Legal Briefs Podcast #4: A Conversation with The Marshall Project’s Keri Blakinger and COVID-19’s Impact

Contributing Author: National District Attorneys Association

Photo credit: MivPiv/iStock (Getty Images)

Every now and then, you get the pleasure of running into a criminal justice reporter who actually has the experience to report from the prisoners’ perspective. Earlier this week, Legal Briefs had the privilege of speaking with one of them: Keri Blakinger, currently a writer at The Marshall Project, and most recently at the Houston Chronicle covering criminal justice and the death penalty. Prior to her career in journalism, she spent two years behind bars at a New York prison. She spoke with us about her experience, and both how COVID-19 has impacted prisons and jails in the short-term as well as how the virus will impact the system in the years that lay ahead.

Keri Blakinger was arrested and sent to prison during her senior year at Cornell University. Her incarceration paved the way for her to become a journalist. Keri learned many lessons coming out of prison, although she says many of the lessons learned were not the lessons that prison is intended to teach. They are lessons that come with the ills of prison and these experiences stick with the formerly incarcerated forever. Some of the lessons are causing former inmates to struggle with the current coronavirus pandemic, such as with shelter-in-place orders.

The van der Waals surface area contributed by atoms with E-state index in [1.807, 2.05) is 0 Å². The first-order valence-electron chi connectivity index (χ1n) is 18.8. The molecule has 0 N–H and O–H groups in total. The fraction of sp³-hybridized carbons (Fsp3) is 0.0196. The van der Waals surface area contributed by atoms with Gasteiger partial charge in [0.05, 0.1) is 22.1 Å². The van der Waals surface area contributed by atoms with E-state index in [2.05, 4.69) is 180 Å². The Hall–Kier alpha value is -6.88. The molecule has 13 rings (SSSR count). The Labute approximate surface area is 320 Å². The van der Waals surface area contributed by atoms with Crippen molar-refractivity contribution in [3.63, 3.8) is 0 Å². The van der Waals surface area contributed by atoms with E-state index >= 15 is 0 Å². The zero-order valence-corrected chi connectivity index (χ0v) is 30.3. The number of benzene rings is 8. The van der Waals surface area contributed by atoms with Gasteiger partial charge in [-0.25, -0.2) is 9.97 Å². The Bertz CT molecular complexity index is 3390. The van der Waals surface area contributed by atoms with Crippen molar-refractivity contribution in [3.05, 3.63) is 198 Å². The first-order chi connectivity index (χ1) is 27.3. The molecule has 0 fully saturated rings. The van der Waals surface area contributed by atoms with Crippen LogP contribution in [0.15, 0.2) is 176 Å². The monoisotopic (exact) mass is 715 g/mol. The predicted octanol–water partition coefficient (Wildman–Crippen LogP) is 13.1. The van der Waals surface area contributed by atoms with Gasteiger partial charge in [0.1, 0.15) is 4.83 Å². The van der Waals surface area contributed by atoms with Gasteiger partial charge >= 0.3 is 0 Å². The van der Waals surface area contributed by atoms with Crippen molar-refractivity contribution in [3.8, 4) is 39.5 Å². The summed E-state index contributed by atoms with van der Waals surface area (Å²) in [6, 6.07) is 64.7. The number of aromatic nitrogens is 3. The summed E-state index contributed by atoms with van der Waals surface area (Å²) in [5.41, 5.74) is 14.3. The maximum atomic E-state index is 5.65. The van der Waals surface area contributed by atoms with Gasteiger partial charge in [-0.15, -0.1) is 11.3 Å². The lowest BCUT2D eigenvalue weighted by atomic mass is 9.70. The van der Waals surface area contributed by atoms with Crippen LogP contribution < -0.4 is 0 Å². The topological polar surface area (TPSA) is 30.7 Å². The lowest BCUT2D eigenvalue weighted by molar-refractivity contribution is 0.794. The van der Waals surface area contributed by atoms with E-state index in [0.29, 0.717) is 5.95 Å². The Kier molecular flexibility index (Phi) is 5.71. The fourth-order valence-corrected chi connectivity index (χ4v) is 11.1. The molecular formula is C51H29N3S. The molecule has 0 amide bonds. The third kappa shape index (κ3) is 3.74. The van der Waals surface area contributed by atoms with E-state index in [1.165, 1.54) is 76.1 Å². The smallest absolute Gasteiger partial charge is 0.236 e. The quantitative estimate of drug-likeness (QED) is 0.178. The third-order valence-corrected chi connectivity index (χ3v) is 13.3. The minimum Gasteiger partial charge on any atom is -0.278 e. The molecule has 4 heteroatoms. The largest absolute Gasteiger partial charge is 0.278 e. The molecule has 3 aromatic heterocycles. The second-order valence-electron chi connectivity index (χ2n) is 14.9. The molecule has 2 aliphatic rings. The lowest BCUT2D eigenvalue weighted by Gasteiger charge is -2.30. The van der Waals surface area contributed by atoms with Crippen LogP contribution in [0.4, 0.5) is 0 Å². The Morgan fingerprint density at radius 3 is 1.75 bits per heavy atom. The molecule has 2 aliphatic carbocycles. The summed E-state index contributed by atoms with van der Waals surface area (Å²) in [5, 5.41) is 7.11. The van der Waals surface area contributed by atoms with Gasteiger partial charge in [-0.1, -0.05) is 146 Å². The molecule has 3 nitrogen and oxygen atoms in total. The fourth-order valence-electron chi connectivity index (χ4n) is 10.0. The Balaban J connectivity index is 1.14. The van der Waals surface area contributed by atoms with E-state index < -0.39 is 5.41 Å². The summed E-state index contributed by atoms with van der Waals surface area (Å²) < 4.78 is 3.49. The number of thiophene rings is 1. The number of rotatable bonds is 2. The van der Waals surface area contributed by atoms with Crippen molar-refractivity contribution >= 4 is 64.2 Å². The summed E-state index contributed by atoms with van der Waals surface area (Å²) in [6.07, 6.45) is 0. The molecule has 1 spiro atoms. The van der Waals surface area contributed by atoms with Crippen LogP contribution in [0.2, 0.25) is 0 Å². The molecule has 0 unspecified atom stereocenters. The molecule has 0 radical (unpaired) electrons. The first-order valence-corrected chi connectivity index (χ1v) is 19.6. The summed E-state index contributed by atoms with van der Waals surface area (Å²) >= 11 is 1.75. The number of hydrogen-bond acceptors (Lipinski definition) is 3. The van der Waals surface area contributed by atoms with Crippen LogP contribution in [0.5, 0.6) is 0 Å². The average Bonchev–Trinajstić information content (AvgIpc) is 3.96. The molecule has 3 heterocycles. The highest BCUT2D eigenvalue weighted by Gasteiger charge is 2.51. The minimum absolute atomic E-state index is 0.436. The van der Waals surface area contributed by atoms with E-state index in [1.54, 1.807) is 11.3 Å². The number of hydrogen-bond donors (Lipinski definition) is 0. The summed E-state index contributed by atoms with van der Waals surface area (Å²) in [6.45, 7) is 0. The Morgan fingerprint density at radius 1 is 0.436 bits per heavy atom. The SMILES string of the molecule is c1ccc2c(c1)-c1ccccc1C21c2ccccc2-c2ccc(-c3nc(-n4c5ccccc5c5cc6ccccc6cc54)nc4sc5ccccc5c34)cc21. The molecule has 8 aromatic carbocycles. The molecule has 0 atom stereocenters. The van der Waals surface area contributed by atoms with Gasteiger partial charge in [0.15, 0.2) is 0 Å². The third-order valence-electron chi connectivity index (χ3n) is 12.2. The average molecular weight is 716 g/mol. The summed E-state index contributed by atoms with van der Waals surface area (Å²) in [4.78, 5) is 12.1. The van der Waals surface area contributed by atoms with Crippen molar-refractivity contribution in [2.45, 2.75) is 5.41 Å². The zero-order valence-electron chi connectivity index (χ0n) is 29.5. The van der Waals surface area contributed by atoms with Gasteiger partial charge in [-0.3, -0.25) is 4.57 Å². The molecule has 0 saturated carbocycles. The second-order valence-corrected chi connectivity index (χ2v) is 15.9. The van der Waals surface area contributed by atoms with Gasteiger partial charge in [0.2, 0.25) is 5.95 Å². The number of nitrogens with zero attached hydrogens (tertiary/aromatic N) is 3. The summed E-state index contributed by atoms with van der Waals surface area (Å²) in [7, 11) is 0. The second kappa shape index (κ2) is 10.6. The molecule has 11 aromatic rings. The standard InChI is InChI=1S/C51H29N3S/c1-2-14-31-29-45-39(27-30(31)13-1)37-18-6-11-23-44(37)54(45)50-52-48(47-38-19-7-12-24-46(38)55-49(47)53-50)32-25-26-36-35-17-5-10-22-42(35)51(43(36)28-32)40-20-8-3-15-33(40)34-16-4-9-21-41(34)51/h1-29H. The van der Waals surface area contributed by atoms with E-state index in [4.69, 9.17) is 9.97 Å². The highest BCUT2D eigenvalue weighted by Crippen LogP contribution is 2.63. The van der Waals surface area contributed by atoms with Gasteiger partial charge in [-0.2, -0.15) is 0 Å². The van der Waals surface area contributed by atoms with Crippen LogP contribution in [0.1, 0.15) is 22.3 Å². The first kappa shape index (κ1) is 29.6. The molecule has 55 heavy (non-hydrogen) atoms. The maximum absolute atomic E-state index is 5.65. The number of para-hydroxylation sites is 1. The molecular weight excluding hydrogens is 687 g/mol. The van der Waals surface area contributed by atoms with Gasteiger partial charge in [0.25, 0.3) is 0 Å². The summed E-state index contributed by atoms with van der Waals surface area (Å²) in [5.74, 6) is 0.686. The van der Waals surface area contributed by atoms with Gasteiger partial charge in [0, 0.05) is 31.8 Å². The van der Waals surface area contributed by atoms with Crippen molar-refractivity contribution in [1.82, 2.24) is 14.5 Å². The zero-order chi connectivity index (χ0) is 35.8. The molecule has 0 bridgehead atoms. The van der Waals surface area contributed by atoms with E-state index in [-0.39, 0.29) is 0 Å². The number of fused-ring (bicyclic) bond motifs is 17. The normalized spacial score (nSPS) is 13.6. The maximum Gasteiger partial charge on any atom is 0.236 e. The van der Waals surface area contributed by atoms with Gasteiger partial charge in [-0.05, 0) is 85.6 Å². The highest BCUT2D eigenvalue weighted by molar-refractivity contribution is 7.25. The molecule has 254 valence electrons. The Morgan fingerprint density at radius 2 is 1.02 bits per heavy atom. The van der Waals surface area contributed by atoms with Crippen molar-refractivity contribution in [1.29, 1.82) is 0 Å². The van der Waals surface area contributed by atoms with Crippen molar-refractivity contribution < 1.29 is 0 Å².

In addition to sharing her experience as a prisoner-turned-journalist, Keri tells Legal Briefs how COVID-19 is becoming a catastrophe for the prison system. “A lot of basic disease prevention measures are not possible. You can’t do social distancing,” she says. Prison populations contain large numbers of inmates with medical conditions such as diabetes, HIV, and asthma, among other ailments, and many of the prisoners are older and serving out long sentences. “These are the demographics that are particularly vulnerable to something like coronavirus,” Keri says. Prison staff and officers also routinely come and go between work and home, and are at higher risk to contract the disease and share it with family or fellow colleagues and prisoners.

Download and listen to our latest episode of Legal Briefs with Keri Blakinger to hear more details of what it’s like to be incarcerated and how COVID-19 is the new reality for prisons across America. She’ll also answer questions about what mass incarceration, bond reform, visitation, and programming might look like post-coronavirus. Keri is an authentic voice on what it’s like to be inside the prison system.